Lower Blood Pressure and Dementia

A new study suggests that lowering blood pressure may also lessen the risk of mild cognitive impairment (MCI), a degree of brain decline that is considered the gateway to dementia.

The results of the study, which was funded by various agencies within the National Institutes of Health, were presented at the annual meeting of the Alzheimer’s Association in Chicago in July, 2018. “It’s one of the first real demonstrations of lifestyle modification having an impact on late-life cognition,” said Dr. Ronald Peterson, director of the Mayo Clinic Alzheimer’s Disease Research Center.

There are 5.7 million people in the United States currently living with Alzheimer’s Disease. This number is exected to increase to 14 million by 2050. Roughly two-thirds of people with Alzheimer’s Disease are women. Some 150 million people worldwide are expected to be affected by dementia by 2050, according to a recent Time Magazine article.

Heart-Brain Link

The Sprint Mind Study, as it was called, involved more than 9,300 elderly people who had heart problems or were at higher risk of developing heart disease. They were randomly told to lower their blood pressure, then tested over a period of about three years on various cognitive skills, including memory and processing of new information.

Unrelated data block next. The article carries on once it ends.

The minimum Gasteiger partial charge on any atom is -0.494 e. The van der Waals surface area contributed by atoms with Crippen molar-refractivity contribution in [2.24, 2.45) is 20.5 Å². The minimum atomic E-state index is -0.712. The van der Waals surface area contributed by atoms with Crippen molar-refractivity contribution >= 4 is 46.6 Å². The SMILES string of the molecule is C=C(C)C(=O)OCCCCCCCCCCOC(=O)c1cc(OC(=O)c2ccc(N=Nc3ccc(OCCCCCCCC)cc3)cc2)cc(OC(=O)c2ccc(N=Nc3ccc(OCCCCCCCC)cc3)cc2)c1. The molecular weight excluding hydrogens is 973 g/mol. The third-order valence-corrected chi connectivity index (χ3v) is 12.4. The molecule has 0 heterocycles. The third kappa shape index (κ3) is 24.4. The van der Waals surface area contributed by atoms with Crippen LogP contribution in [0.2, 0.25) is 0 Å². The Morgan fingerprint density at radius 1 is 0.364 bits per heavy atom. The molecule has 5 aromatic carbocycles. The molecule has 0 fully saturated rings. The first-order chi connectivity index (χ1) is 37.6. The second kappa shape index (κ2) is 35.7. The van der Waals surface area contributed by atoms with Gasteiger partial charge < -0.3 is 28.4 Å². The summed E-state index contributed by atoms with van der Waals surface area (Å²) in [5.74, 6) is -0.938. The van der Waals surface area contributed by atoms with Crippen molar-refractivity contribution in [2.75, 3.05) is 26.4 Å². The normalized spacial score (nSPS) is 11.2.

A companion study by the Rush Alzheimer’s Diease Center found that people with high blood pressure over a long period of time during their later years tended to have more brain lesions where nerve cells had lost their ability to communicate with one another.

Lowering blood pressure is a strong motivation for reducing risks of heart disease, stroke, kidney problems and now dementia.

This report is not a diagnosis. We hope this information can guide you toward improving your life.

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